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2012 legislative session failed to achieve tax relief

Published: July 9, 2012

The 2012 legislative session was uneventful and disappointing. Nothing was accomplished concerning tax relief other than citizens getting to vote on State Question 758 on Nov. 6. The annual property tax increase is now limited to 5 percent and could be limited to 3 percent. State Rep. David Dank, R-Oklahoma City, said it quite well in “All taxpayers win with credit reforms” (Point of View, July 1): “ ... those same lobbyists who secured sweetheart deals for the beneficiaries of tax credits managed to kill most efforts to reform or repeal them during the 2012 session.”

I place the paramount blame on legislators and chambers of commerce. Tax credits aren't the only corporate welfare program disguised as “economic incentives.” The Quality Jobs program is good for the chosen companies that get a subsidy but it creates a hardship for other companies in the same business. They can't compete with government-subsidized corporations. It's a morally corrupt program like tax credits. Both programs should be repealed.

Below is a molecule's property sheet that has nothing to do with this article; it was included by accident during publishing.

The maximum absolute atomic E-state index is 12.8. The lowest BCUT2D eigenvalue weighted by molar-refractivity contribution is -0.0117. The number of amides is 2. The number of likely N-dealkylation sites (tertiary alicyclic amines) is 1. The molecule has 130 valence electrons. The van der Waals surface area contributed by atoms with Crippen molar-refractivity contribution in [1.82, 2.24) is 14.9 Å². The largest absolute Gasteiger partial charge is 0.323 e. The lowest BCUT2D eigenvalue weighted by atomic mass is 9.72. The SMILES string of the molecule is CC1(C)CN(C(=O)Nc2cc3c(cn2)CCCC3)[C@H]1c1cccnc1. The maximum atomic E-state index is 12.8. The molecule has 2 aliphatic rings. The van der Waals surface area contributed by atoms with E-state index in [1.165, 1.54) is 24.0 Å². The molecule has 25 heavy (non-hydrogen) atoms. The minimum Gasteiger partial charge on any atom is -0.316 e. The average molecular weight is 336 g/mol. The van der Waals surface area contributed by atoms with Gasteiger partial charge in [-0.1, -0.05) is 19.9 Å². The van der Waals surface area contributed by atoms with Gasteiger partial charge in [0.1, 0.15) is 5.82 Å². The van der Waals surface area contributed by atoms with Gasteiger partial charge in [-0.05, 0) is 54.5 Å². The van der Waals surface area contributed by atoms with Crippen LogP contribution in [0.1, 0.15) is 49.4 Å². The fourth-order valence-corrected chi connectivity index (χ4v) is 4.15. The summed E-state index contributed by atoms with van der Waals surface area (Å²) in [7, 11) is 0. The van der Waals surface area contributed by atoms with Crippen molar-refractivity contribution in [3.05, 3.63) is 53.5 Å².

The speaker of the House, the president of the Senate and Gov. Mary Fallin are all Republicans. Republicans promised smaller government, income tax relief and education reform. Government didn't get any smaller, the personal income tax is still with us and education administration salaries are out of sight.

If legislators would approach tax relief with the same zeal they chase “economic incentives,” we'd all enjoy “economic results.”

V. Midge Sullivan, Oklahoma City


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